Sorry…but there are limits!


Chocolate ‘Chip’ Ice Cream

Chocolate chip ice cream, but not as you know it!

The ‘chips’ are actually bits of crinkle cut potato crisp, mixed with the molten chocolate into which the soft serve cone is dipped.

Chocolate covered potato chips are increasingly common – a lot of Asian confectionary companies are now producing them in a variety of different of different forms and flavours – so I suppose this is a logical next step.

There are 2 versions here, so you can choose either milk chocolate on vanilla ice cream or white chocolate on frozen yoghurt. A serving costs just 18 baht, from KFC in Thailand.

The ice cream is pretty horrible, of course (what would you expect at that price?) and it had a disconcerting way of forcing itself out in shiny beads through the chocolate coating. The crispy bits in the chocolate are surprisingly palatable, however. Eating this was rather like eating one of those ice creams with bits of crushed nut in the chocolate coating, except these crunchy bits left a potato rather than an almond aftertaste. It’s obviously very popular, and honestly, not half as bad as I was expecting.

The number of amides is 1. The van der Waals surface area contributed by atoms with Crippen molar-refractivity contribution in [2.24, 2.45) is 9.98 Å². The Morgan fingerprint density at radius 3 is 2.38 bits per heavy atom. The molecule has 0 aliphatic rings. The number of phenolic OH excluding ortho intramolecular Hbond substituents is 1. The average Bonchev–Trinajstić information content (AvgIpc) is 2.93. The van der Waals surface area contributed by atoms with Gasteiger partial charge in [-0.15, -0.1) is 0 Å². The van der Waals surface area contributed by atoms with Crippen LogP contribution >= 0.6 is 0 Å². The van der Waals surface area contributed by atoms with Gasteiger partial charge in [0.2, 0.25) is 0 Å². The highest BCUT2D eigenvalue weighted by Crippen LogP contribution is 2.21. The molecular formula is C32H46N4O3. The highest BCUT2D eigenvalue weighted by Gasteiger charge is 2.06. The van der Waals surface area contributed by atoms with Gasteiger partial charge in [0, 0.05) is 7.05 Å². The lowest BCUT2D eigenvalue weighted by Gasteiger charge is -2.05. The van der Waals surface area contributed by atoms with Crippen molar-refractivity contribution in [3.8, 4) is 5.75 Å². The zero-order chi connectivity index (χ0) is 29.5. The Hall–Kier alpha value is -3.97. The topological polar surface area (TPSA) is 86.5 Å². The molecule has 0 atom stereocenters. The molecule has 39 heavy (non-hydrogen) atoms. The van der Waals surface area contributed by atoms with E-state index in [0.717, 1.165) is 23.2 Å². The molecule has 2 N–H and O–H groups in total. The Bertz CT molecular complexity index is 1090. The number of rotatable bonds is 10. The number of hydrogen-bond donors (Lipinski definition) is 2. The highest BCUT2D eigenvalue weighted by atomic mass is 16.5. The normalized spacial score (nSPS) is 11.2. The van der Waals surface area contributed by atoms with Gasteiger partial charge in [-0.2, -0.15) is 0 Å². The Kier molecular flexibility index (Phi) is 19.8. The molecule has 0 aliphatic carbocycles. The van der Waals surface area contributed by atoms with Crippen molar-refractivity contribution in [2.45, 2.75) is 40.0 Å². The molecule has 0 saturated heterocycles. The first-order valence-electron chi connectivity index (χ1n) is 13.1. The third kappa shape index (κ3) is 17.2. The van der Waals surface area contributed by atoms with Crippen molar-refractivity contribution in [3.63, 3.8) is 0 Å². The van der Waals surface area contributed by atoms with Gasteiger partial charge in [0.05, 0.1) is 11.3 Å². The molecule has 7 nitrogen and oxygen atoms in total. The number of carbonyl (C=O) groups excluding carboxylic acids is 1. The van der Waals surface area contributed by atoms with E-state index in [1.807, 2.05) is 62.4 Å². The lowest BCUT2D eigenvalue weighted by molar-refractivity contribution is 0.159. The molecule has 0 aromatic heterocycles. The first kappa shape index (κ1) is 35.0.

Nasi Lemak Sushi

I’ve featured nasi lemak before – it’s a favourite local dish, of Malay origin, made with coconut rice, fish, egg, cucumber and a spicy sauce.

Often it comes packaged in a banana leaf for lunch, although I have also seen it deconstructed and layered so it looks very much like a slice of lasagne. Either way, it is very tasty.

This, however, was a completely new take on the classic, nasi lemak served as sushi. The egg – slices of omelette rather than fried – and the cucumber were rolled up with the rice into a maki, with the crispy fish and the sambal sauce dabbed on top of each slice. It was delicious and here, unlike the banana leaf version, you could actually eat the (nori) wrapping.

At S$8 for a serving of 8 pieces, it is slightly more expensive than ‘real’ sushi, but for novelty value it was worth even cent.